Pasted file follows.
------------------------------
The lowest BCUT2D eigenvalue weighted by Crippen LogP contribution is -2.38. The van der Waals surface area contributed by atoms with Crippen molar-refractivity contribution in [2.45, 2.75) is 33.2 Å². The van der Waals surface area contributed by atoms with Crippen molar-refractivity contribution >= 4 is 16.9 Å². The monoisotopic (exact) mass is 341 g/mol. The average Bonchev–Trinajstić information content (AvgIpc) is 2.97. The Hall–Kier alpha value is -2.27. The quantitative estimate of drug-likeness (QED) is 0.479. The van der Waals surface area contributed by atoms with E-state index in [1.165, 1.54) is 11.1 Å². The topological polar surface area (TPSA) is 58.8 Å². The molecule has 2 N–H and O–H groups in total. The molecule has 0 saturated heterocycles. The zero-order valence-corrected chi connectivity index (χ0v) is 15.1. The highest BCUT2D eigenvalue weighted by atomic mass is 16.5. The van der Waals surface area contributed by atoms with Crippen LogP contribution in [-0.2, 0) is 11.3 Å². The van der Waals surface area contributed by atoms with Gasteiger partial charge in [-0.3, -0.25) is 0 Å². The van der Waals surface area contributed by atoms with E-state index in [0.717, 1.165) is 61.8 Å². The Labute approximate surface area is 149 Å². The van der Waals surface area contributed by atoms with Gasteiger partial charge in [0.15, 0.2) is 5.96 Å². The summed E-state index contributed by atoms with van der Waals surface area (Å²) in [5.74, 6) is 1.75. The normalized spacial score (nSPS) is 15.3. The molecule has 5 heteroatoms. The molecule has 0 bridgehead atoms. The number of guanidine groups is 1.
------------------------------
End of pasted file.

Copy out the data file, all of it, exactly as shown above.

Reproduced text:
The lowest BCUT2D eigenvalue weighted by Crippen LogP contribution is -2.38. The van der Waals surface area contributed by atoms with Crippen molar-refractivity contribution in [2.45, 2.75) is 33.2 Å². The van der Waals surface area contributed by atoms with Crippen molar-refractivity contribution >= 4 is 16.9 Å². The monoisotopic (exact) mass is 341 g/mol. The average Bonchev–Trinajstić information content (AvgIpc) is 2.97. The Hall–Kier alpha value is -2.27. The quantitative estimate of drug-likeness (QED) is 0.479. The van der Waals surface area contributed by atoms with E-state index in [1.165, 1.54) is 11.1 Å². The topological polar surface area (TPSA) is 58.8 Å². The molecule has 2 N–H and O–H groups in total. The molecule has 0 saturated heterocycles. The zero-order valence-corrected chi connectivity index (χ0v) is 15.1. The highest BCUT2D eigenvalue weighted by atomic mass is 16.5. The van der Waals surface area contributed by atoms with Crippen LogP contribution in [-0.2, 0) is 11.3 Å². The van der Waals surface area contributed by atoms with Gasteiger partial charge in [-0.3, -0.25) is 0 Å². The van der Waals surface area contributed by atoms with E-state index in [0.717, 1.165) is 61.8 Å². The Labute approximate surface area is 149 Å². The van der Waals surface area contributed by atoms with Gasteiger partial charge in [0.15, 0.2) is 5.96 Å². The summed E-state index contributed by atoms with van der Waals surface area (Å²) in [5.74, 6) is 1.75. The normalized spacial score (nSPS) is 15.3. The molecule has 5 heteroatoms. The molecule has 0 bridgehead atoms. The number of guanidine groups is 1.